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N Cal Atty
N Cal Atty, Attorney
Category: California Employment Law
Satisfied Customers: 8151
Experience:  Since 1983
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I am a female bartendar and was let go from my job on November

Customer Question

I am a female bartendar and was let go from my job on November 7, 2011. I was told it was a reduction if force as business has been very slow. I had most seniority, but was told that made no difference, and the other bartendar was male, which the boss said he wanted to keep him for weekends (which I also worked) I have been employed there for over 2 years. There were 3 of us covering the shifts. One girl had just given her notice, so that left 2 of us. So when he let me go, that left only 1 employee and the boss to cover shifts. The boss said that he and the other bartendar were going to be working and covering the shifts between the 2 of them. As I was leaving, the boss said, "oh, I guess I should tell you I'm bringing Ashley back" ( who is 25, and i'm 54) so he totally lied as to the reason he let me go. I felt like I had just been slapped in the face. Is this wrongful termination, as I was let go so he could hire someone else? I live in California. Also the boss had requested me to not ring up all sales through the register so they would not have to pay as much in sales tax, and I refused. That may been a reason also, but don't know for sure.
Submitted: 2 years ago.
Category: California Employment Law
Expert:  N Cal Atty replied 2 years ago.
I'm sorry to hear this.

Firing you in retaliation for refusing to help cook the books and evade sales taxes by shorting the till was illegal. Giving you a fake reason for termination is suspicious in itself.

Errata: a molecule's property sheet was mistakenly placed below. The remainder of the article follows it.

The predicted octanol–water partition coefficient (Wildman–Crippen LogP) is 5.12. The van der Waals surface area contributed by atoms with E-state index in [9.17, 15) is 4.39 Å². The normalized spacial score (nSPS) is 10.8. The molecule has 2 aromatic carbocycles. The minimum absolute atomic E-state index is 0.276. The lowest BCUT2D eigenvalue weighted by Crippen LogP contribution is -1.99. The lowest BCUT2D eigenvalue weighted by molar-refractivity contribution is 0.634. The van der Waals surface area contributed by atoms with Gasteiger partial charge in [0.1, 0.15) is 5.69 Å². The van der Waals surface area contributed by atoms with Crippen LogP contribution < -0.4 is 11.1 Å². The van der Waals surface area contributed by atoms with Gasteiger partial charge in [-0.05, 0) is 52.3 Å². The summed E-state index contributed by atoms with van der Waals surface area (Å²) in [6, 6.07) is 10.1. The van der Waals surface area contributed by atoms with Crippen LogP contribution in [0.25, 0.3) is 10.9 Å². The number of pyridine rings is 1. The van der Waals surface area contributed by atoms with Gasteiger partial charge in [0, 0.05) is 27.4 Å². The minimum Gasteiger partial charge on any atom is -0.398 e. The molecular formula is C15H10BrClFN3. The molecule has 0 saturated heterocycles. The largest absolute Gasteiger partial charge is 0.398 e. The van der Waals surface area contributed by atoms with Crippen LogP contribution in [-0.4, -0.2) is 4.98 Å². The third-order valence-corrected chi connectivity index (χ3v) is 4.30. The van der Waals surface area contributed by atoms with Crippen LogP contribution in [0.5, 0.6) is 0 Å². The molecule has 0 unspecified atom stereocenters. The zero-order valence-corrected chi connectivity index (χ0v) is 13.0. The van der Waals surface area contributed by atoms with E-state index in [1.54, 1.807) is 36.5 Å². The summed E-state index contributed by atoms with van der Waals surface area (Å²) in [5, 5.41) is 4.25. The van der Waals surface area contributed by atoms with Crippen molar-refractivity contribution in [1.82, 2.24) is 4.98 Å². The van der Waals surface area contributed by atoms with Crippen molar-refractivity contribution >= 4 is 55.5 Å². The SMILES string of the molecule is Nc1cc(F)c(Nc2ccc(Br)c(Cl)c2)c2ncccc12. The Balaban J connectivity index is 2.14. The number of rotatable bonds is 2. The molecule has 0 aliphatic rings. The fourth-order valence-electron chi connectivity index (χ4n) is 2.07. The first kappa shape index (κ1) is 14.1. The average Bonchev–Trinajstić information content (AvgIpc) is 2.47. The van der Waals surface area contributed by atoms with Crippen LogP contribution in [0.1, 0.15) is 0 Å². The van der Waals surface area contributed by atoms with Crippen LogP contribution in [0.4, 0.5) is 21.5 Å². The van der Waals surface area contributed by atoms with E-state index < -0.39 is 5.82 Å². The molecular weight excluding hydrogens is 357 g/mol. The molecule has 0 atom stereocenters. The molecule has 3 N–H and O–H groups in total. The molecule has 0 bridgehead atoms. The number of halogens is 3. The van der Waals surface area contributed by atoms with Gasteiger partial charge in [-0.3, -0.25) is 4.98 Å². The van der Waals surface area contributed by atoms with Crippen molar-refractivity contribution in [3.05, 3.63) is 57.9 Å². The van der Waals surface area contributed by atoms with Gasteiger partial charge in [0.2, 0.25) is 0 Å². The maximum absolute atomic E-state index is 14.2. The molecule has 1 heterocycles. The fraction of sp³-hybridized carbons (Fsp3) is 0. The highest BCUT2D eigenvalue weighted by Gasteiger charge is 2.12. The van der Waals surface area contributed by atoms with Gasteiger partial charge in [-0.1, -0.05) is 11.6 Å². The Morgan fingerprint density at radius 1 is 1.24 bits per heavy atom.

This also sounds like age discrimination, but there are too few employees for the age discrimination laws to apply. But firing an employee for refusing to commit an illegal act is illegal no mater how many employees work there.

I agree that you should follow up on this with a local attorney. You can get a free consultation from some of the employment attorneys listed by location at
http://lawyers.findlaw.com/lawyer/practicestate/Employment-Law----Employee/California

I hope this information is helpful.
Customer: replied 2 years ago.
You said its suspicious, what do you mean? Can an employer terminate you for any reason? Just want to make sure I'm not wasting my time by pursuing this.
Expert:  N Cal Atty replied 2 years ago.
An employer generally can terminate an employee for no reason, or for any lawful reason. Giving you a fake reason for the termination is suspicious.

I think he fired you for refusing to go along with shorting the till to avoid taxes, and that is an illegal reason to fire someone.

I urge you to follow up on this with a local attorney, I do not think you would be wasting your time.
Customer: replied 2 years ago.
Do I need some sort of proof about the till? Because its basically their word against mine.
Expert:  N Cal Atty replied 2 years ago.
A lot of cases come down to a question of credibility. The owner giving a false reason for firing you supports your claim.
Customer: replied 2 years ago.
His credibility isn't so good as he is losing his liquor license as he
Didn't disclose he was a registered sex offender.
Expert:  N Cal Atty replied 2 years ago.
I think you have a good case for wrongful termination, and again urge you to follow up on this with a local attorney.
Customer: replied 2 years ago.
I talked to one attorney, I was told that since California is a employer at will state and they can
Hire or fire for any reason. So this attorney said I really don't have a case. Your reasons you think I do are?
Expert:  N Cal Atty replied 2 years ago.
Labor Code § 1102.5(c) and (d)

1102.5. (a) An employer may not make, adopt, or enforce any rule,
regulation, or policy preventing an employee from disclosing
information to a government or law enforcement agency, where the
employee has reasonable cause to believe that the information
discloses a violation of state or federal statute, or a violation or
noncompliance with a state or federal rule or regulation.
(b) An employer may not retaliate against an employee for
disclosing information to a government or law enforcement agency,
where the employee has reasonable cause to believe that the
information discloses a violation of state or federal statute, or a
violation or noncompliance with a state or federal rule or
regulation.